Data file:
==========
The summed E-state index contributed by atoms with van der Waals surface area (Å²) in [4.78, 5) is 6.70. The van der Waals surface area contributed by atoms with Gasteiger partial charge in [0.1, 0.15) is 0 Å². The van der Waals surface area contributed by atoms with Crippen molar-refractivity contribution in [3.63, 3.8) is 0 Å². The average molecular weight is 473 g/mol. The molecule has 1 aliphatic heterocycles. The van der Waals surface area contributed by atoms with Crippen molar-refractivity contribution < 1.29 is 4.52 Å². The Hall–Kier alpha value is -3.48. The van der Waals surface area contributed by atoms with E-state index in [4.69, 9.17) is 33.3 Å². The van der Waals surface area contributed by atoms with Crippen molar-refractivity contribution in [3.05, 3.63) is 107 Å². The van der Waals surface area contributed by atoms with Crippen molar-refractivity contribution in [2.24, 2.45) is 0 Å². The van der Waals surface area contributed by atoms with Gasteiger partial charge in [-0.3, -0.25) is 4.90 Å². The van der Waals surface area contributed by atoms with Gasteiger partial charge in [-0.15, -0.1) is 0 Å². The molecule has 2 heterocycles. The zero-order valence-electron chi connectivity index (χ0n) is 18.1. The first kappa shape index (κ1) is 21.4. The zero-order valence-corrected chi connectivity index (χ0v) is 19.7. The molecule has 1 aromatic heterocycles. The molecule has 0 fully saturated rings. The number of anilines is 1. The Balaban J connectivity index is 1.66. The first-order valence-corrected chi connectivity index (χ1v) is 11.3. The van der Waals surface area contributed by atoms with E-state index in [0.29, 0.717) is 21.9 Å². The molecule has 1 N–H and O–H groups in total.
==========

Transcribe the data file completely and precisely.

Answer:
The summed E-state index contributed by atoms with van der Waals surface area (Å²) in [4.78, 5) is 6.70. The van der Waals surface area contributed by atoms with Gasteiger partial charge in [0.1, 0.15) is 0 Å². The van der Waals surface area contributed by atoms with Crippen molar-refractivity contribution in [3.63, 3.8) is 0 Å². The average molecular weight is 473 g/mol. The molecule has 1 aliphatic heterocycles. The van der Waals surface area contributed by atoms with Crippen molar-refractivity contribution < 1.29 is 4.52 Å². The Hall–Kier alpha value is -3.48. The van der Waals surface area contributed by atoms with E-state index in [4.69, 9.17) is 33.3 Å². The van der Waals surface area contributed by atoms with Crippen molar-refractivity contribution in [3.05, 3.63) is 107 Å². The van der Waals surface area contributed by atoms with Crippen molar-refractivity contribution in [2.24, 2.45) is 0 Å². The van der Waals surface area contributed by atoms with Gasteiger partial charge in [-0.3, -0.25) is 4.90 Å². The van der Waals surface area contributed by atoms with Gasteiger partial charge in [-0.15, -0.1) is 0 Å². The molecule has 2 heterocycles. The zero-order valence-electron chi connectivity index (χ0n) is 18.1. The first kappa shape index (κ1) is 21.4. The zero-order valence-corrected chi connectivity index (χ0v) is 19.7. The molecule has 1 aromatic heterocycles. The molecule has 0 fully saturated rings. The number of anilines is 1. The Balaban J connectivity index is 1.66. The first-order valence-corrected chi connectivity index (χ1v) is 11.3. The van der Waals surface area contributed by atoms with E-state index in [0.29, 0.717) is 21.9 Å². The molecule has 1 N–H and O–H groups in total.